September 1st, 2006

43 Things


A few weeks ago, my son and I visited the original Queen Mary, in Long Beach, CA. Since then, we’ve been a bit obsessed with ocean liners, and the “Titanic” (we saw an exhibit of artifacts while we were at the QM), and it’s been pretty much big ships all the time around here since then.

Well, when my son found out there’s a new Queen Mary, of course he wants to go for a cruise on her. And I went to the website this afternoon and discovered that, while it’s not cheap, it’s also not prohibitively expensive, if we decide we really want to do this and plan ahead. So, that’s what I’m going to do. I want to take my son on this cruise.

She has a number of different routes that she sails, including one on the Mediterranean, and another in the Caribbean, and a few others, but I think the one I’d want to do is the transatlantic. For tradition’s sake. Plus, then we’d either start or finish near London, and I’ve been jonesing to go back to London for a while now. And yeah, it IS a bit weird to decide to do this while studying the Titanic, but whatever. :D

Ha ha - I almost used my "Life of Pi" icon - they're traveling on the ocean, after all. But, um, shipwreck? No, thanks. I'll use this icon instead. :D

Great White!

OMG - We are going to the Monterey Bay Aquarium NEXT WEEK to see this new shark!!!!!!!!!

From the MBA Ocean Action Team:

Our Newest Conservation Emissary: A Young White Shark!

Exciting news! For the second time, the Monterey Bay Aquarium has placed a young white shark on public exhibit, bringing him to Monterey on Thursday evening (August 31) from waters off Southern California. We hope to keep the young shark, a 5- foot 8-inch male weighing 104 pounds, on long-term exhibit as a way to change public attitudes, and promote stronger protection for this magnificent and much-maligned ocean predator.

The populations of many shark species – including white sharks – are declining worldwide. Between 20 million and 100 million sharks are killed each year for their flesh and their fins, or as bycatch in fisheries targeting other species. These fishing practices combined with slow reproductive cycles place enormous pressures on shark populations from which many are unable to rebound.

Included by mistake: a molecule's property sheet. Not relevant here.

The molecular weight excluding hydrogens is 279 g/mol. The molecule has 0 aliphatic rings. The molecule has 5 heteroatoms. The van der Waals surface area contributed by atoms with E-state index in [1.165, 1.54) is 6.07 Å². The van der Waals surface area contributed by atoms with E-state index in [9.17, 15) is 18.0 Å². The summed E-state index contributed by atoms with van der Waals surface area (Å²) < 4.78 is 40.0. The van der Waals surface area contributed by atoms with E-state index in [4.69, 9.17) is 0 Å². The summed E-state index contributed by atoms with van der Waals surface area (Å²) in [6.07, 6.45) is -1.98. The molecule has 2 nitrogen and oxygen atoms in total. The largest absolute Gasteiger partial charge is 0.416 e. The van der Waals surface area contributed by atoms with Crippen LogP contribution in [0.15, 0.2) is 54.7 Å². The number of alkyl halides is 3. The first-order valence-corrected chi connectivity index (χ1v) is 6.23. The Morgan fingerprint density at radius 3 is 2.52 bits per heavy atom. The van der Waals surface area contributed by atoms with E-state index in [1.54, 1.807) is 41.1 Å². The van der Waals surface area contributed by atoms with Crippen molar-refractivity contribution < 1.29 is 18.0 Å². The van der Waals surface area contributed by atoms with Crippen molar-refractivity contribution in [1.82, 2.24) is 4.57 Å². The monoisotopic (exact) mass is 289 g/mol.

Since 2002, through our White Shark Research Project, we have worked to learn more about white sharks in the wild and bring a white shark to Monterey for exhibit. During that time, aquarium staff have tagged and tracked seven juvenile white sharks off Southern California—animals either collected by staff biologists or obtained from commercial fishing crews who caught them in their nets.

Nearly two years ago, a female white shark* on exhibit at the aquarium became “the most powerful emissary for ocean conservation in our history,” according to aquarium Executive Director Julie Packard. The shark was seen by more than a million people between September 15, 2004 and March 30, 2005. In follow- up surveys, many visitors reported coming away with a deeper understanding of the need to protect white sharks and their ocean homes.

What you can do

There are many ways you can help save white sharks.

1. Come experience the white shark! Seeing a white shark up close is inspiring. Speak with the aquarium guides to learn more about this amazing animal.

2. Participate in Seafood Watch, a program that helps you make the best choices for healthy oceans.

3. Avoid eating shark or buying shark products, like jaws, skin, teeth, cartilage pills or shark liver oil.

The Ocean Action Team is searching for likeminded, conservation-oriented individuals to join our community of ocean advocates! To become an Ocean Action Team member, click here.

* Here's a picture I took of her on one of the occasions C & I went to see her. She was SO COOL: